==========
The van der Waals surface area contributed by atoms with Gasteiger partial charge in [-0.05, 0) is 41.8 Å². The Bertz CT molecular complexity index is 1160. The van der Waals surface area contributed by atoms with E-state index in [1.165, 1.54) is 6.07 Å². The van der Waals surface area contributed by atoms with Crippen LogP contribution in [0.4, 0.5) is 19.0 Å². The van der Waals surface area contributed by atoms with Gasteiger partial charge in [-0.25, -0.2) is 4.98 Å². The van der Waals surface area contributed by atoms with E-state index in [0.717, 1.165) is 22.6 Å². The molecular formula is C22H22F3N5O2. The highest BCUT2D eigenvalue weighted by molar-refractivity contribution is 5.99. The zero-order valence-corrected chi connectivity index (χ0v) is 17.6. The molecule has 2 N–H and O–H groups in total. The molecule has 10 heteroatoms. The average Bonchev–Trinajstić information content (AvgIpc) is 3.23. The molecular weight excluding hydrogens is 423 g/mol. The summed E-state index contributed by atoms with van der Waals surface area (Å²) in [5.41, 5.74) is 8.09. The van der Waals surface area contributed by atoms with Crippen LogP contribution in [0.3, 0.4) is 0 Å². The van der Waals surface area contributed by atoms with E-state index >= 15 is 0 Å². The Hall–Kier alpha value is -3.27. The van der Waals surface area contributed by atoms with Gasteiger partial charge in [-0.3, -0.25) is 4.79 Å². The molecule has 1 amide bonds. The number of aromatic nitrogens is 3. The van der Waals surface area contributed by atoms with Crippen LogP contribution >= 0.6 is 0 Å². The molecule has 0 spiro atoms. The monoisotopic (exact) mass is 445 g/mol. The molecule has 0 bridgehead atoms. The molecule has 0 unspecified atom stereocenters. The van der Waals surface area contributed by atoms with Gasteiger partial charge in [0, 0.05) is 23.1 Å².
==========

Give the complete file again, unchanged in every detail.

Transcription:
The van der Waals surface area contributed by atoms with Gasteiger partial charge in [-0.05, 0) is 41.8 Å². The Bertz CT molecular complexity index is 1160. The van der Waals surface area contributed by atoms with E-state index in [1.165, 1.54) is 6.07 Å². The van der Waals surface area contributed by atoms with Crippen LogP contribution in [0.4, 0.5) is 19.0 Å². The van der Waals surface area contributed by atoms with Gasteiger partial charge in [-0.25, -0.2) is 4.98 Å². The van der Waals surface area contributed by atoms with E-state index in [0.717, 1.165) is 22.6 Å². The molecular formula is C22H22F3N5O2. The highest BCUT2D eigenvalue weighted by molar-refractivity contribution is 5.99. The zero-order valence-corrected chi connectivity index (χ0v) is 17.6. The molecule has 2 N–H and O–H groups in total. The molecule has 10 heteroatoms. The average Bonchev–Trinajstić information content (AvgIpc) is 3.23. The molecular weight excluding hydrogens is 423 g/mol. The summed E-state index contributed by atoms with van der Waals surface area (Å²) in [5.41, 5.74) is 8.09. The van der Waals surface area contributed by atoms with Crippen LogP contribution in [0.3, 0.4) is 0 Å². The van der Waals surface area contributed by atoms with E-state index >= 15 is 0 Å². The Hall–Kier alpha value is -3.27. The van der Waals surface area contributed by atoms with Gasteiger partial charge in [-0.3, -0.25) is 4.79 Å². The molecule has 1 amide bonds. The number of aromatic nitrogens is 3. The van der Waals surface area contributed by atoms with Crippen LogP contribution >= 0.6 is 0 Å². The molecule has 0 spiro atoms. The monoisotopic (exact) mass is 445 g/mol. The molecule has 0 bridgehead atoms. The molecule has 0 unspecified atom stereocenters. The van der Waals surface area contributed by atoms with Gasteiger partial charge in [0, 0.05) is 23.1 Å².